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Sci Tech    H2'ed 11/16/22

Those unpopular public health measures actually work

Message Robert Adler

Public health measures such as border closing, case and contact tracing, lockdowns and masking remain highly controversial. Certainly, as the covid pandemic has progressed, the economic, educational and developmental impacts of such measures have become more evident. What remains less clear is the degree to which those measures actually reduced covid transmission, case numbers, and hence severe illnesses, long-term sequelae and deaths. That is, after all, the motivation for such unpopular, costly and life-changing interventions.

Masks in schools save lives
Masks in schools save lives
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A recent peer-reviewed study in the journal Science Translational Medicine sheds light on the effectiveness of border closings and lockdowns, using data from Switzerland.

By tracing the appearance and duration of distinct strains of the SARS-CoV-2 virus in Switzerland before, during and after border closing and a partial lockdown, bioinformatician Sarah Nadau and her colleagues found that closing the Swiss borders effectively decoupled Switzerland from the strains of covid circulating in neighboring countries, producing up to a 98% reduction in newly introduced cases.

Similarly, the country's partial lockdown dramatically reduced the effective reproduction number (Re) of the virus from 2.2 to 0.3, that is from rapidly spreading to rapidly disappearing. During the Swiss lockdown, new variants of the covid virus survived just half as long as variants did after the lockdown ended.

The researchers also compared the effectiveness of contact tracing in Switzerland, New Zealand and the UK. While the results in Switzerland were positive, they were not as clear as they were for the border closing and lockdown. A strong positive result was more evident in data from New Zealand and the UK, where contact tracing cut viral transmission by nearly two-thirds.

A separate study in the New England Journal of Medicine assessed the effectiveness of mandatory masking in schools. Harvard public health researcher Tori Cowger and colleagues tracked covid cases as Massachusetts school districts ended mask requirements at different times in the 2021-22 school year. The results were clear and striking"ending masking resulted in an additional 45 cases per 1000 students and staff, or nearly 12,000 extra cases over the subsequent six weeks. Similarly, covid-related absences for students and staff surged by 50% once mask requirements ended.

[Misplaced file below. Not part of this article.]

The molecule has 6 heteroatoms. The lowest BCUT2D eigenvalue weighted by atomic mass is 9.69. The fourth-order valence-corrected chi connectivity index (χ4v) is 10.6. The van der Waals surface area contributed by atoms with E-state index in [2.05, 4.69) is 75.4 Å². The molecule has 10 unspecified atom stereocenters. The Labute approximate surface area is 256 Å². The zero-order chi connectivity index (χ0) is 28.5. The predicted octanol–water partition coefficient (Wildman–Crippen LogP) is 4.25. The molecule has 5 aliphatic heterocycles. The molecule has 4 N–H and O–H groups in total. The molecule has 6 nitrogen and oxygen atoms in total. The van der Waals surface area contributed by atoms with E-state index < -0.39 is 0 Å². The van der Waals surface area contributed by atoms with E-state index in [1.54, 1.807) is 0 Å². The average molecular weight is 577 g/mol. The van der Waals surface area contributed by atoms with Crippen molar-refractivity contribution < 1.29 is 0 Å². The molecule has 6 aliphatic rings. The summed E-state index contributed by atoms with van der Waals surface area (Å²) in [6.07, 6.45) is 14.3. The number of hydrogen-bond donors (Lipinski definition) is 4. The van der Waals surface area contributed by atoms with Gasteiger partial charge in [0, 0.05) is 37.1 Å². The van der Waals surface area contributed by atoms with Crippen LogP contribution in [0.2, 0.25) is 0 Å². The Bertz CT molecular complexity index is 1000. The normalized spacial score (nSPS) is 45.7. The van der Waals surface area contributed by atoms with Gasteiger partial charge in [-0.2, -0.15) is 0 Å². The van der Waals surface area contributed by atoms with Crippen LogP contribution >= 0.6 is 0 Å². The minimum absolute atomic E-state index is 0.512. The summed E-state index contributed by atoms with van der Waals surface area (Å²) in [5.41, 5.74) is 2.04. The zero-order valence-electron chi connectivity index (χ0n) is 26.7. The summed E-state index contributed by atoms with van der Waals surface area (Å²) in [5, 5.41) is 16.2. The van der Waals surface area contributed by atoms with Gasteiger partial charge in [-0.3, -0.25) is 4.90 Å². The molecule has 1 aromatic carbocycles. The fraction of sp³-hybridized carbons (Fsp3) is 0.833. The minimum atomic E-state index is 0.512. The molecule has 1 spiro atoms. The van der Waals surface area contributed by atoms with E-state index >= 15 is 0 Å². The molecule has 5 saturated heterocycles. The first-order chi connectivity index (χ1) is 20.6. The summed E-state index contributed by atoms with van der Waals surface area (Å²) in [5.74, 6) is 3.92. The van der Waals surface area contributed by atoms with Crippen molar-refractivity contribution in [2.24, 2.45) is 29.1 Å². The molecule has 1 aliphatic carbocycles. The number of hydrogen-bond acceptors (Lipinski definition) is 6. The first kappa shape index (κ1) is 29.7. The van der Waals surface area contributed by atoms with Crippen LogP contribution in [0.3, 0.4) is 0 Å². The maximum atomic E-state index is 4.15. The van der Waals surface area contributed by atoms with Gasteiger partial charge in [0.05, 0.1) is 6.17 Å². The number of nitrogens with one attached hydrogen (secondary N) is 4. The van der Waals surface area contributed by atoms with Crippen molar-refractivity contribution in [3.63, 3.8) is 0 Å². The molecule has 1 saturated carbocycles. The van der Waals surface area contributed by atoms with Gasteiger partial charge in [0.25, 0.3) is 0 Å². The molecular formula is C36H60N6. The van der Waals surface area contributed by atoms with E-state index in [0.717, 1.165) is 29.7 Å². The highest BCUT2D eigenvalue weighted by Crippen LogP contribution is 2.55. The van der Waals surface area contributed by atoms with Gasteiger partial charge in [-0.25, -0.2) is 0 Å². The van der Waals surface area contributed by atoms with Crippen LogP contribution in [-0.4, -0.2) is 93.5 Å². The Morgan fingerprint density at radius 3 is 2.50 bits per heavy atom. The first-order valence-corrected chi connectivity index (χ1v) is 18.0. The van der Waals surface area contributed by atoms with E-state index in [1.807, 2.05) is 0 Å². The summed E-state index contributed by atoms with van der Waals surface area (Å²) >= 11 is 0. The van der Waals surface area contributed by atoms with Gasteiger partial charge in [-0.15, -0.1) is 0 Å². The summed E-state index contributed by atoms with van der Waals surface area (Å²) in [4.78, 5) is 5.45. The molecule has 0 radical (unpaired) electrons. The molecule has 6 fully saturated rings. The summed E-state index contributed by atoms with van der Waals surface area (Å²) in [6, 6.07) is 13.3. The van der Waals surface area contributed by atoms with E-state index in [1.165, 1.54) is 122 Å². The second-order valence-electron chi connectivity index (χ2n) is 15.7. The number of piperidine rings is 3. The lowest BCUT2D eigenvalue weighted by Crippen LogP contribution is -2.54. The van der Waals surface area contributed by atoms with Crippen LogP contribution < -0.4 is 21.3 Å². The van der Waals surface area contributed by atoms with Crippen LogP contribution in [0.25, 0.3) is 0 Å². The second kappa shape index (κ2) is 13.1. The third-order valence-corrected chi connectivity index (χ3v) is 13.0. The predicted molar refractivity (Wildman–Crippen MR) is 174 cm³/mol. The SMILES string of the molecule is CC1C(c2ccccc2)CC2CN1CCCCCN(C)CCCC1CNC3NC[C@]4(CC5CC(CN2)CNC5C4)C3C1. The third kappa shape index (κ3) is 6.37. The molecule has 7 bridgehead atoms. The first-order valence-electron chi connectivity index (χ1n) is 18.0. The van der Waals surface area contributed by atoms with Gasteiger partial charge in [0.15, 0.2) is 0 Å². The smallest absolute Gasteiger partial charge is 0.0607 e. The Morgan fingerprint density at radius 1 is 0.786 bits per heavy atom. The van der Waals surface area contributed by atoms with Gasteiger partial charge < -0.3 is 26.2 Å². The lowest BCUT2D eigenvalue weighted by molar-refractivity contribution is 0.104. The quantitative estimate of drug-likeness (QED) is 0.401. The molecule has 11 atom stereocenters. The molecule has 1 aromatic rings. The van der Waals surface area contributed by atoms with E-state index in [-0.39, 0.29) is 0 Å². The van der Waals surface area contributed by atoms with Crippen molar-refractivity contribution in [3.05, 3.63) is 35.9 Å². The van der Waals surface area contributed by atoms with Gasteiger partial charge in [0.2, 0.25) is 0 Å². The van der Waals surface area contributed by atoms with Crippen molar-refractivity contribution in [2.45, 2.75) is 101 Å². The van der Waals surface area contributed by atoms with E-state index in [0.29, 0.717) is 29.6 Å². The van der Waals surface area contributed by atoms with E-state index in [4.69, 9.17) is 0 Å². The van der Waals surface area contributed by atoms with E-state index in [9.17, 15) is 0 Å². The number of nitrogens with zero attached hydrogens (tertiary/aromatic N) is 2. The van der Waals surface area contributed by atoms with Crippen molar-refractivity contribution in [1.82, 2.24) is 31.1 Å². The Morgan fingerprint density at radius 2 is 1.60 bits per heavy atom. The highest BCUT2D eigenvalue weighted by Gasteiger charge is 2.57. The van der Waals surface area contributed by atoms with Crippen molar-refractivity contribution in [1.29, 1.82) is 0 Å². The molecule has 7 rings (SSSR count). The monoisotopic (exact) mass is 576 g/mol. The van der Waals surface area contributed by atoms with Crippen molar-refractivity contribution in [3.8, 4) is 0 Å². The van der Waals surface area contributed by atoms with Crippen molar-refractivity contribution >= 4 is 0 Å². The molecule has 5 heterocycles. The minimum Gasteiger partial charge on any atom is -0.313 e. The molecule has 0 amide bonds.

Although conventional wisdom has it that covid is less dangerous among children and young people than among older people, the authors note that by early 2022, American children and adolescents had a higher incidence of covid than any other age group, and that they do have a significant risk of severe illness, hospitalization, long-covid, and death. In addition, more than 250,000 American children have lost a parent or caregiver to covid. The researchers also note that all of these serious covid outcomes disproportionally impact Black, Latinx and Indigenous children and families.

In short, public health measures including border closings, lockdowns, contact-tracing and masking may have many negative impacts, but they actually work. They significantly reduce covid transmission and hence covid cases, serious illnesses, hospitalizations, long-covid cases and deaths, and can make the difference between a rapidly spreading pandemic and a rapidly declining one.

Clearly, it makes sense to balance the effectiveness of such public-health measures in terms of illness avoided and lives saved against their social, developmental and economic costs. What does not make sense is to ignore or deny one side or the other of that balance. Nor can we afford to relegate such difficult decision-making to the past. As a recent Nature article points out, emerging covid variants, waning immunity and an increasing reluctance to accept preventive measures may be setting us up for yet another costly and potentially deadly covid surge.

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Robert Adler Social Media Pages: Facebook page url on login Profile not filled in       Twitter page url on login Profile not filled in       Linked In Page       Instagram Page

I'm a retired psychologist, author and freelance writer focusing on science, technology and fact-based political and social commentary.

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